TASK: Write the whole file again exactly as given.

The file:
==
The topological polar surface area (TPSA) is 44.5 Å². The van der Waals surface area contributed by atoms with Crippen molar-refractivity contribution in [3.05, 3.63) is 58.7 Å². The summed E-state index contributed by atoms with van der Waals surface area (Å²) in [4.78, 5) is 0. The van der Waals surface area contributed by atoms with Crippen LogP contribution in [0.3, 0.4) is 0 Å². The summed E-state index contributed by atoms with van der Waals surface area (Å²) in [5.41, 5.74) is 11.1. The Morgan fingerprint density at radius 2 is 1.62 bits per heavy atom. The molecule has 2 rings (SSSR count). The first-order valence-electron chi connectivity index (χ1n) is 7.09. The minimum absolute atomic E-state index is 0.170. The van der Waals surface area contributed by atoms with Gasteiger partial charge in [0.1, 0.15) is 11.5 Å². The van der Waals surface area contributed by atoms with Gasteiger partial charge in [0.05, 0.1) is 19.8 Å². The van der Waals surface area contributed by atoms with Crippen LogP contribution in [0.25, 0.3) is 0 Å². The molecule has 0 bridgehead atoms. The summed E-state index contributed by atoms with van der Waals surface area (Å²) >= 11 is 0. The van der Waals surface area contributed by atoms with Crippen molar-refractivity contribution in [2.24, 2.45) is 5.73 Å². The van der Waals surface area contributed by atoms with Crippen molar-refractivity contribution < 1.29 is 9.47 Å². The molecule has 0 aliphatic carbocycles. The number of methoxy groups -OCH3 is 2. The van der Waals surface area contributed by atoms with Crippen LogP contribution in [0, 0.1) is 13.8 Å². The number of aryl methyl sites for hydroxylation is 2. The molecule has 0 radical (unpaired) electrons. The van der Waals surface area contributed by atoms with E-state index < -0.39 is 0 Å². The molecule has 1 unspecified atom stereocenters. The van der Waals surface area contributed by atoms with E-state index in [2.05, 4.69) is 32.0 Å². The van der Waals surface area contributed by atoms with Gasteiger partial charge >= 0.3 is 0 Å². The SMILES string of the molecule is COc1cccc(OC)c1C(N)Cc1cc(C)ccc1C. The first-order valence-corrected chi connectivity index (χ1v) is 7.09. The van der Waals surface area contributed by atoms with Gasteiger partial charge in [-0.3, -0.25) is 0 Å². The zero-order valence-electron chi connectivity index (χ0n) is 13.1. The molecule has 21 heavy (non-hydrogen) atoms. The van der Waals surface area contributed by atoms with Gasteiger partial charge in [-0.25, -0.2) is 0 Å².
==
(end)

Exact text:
The topological polar surface area (TPSA) is 44.5 Å². The van der Waals surface area contributed by atoms with Crippen molar-refractivity contribution in [3.05, 3.63) is 58.7 Å². The summed E-state index contributed by atoms with van der Waals surface area (Å²) in [4.78, 5) is 0. The van der Waals surface area contributed by atoms with Crippen LogP contribution in [0.3, 0.4) is 0 Å². The summed E-state index contributed by atoms with van der Waals surface area (Å²) in [5.41, 5.74) is 11.1. The Morgan fingerprint density at radius 2 is 1.62 bits per heavy atom. The molecule has 2 rings (SSSR count). The first-order valence-electron chi connectivity index (χ1n) is 7.09. The minimum absolute atomic E-state index is 0.170. The van der Waals surface area contributed by atoms with Gasteiger partial charge in [0.1, 0.15) is 11.5 Å². The van der Waals surface area contributed by atoms with Gasteiger partial charge in [0.05, 0.1) is 19.8 Å². The van der Waals surface area contributed by atoms with Crippen LogP contribution in [0.25, 0.3) is 0 Å². The molecule has 0 bridgehead atoms. The summed E-state index contributed by atoms with van der Waals surface area (Å²) >= 11 is 0. The van der Waals surface area contributed by atoms with Crippen molar-refractivity contribution in [2.24, 2.45) is 5.73 Å². The van der Waals surface area contributed by atoms with Crippen molar-refractivity contribution < 1.29 is 9.47 Å². The molecule has 0 aliphatic carbocycles. The number of methoxy groups -OCH3 is 2. The van der Waals surface area contributed by atoms with Crippen LogP contribution in [0, 0.1) is 13.8 Å². The number of aryl methyl sites for hydroxylation is 2. The molecule has 0 radical (unpaired) electrons. The van der Waals surface area contributed by atoms with E-state index < -0.39 is 0 Å². The molecule has 1 unspecified atom stereocenters. The van der Waals surface area contributed by atoms with E-state index in [2.05, 4.69) is 32.0 Å². The van der Waals surface area contributed by atoms with Gasteiger partial charge >= 0.3 is 0 Å². The SMILES string of the molecule is COc1cccc(OC)c1C(N)Cc1cc(C)ccc1C. The first-order valence-corrected chi connectivity index (χ1v) is 7.09. The van der Waals surface area contributed by atoms with Gasteiger partial charge in [-0.3, -0.25) is 0 Å². The zero-order valence-electron chi connectivity index (χ0n) is 13.1. The molecule has 21 heavy (non-hydrogen) atoms. The van der Waals surface area contributed by atoms with Gasteiger partial charge in [-0.25, -0.2) is 0 Å².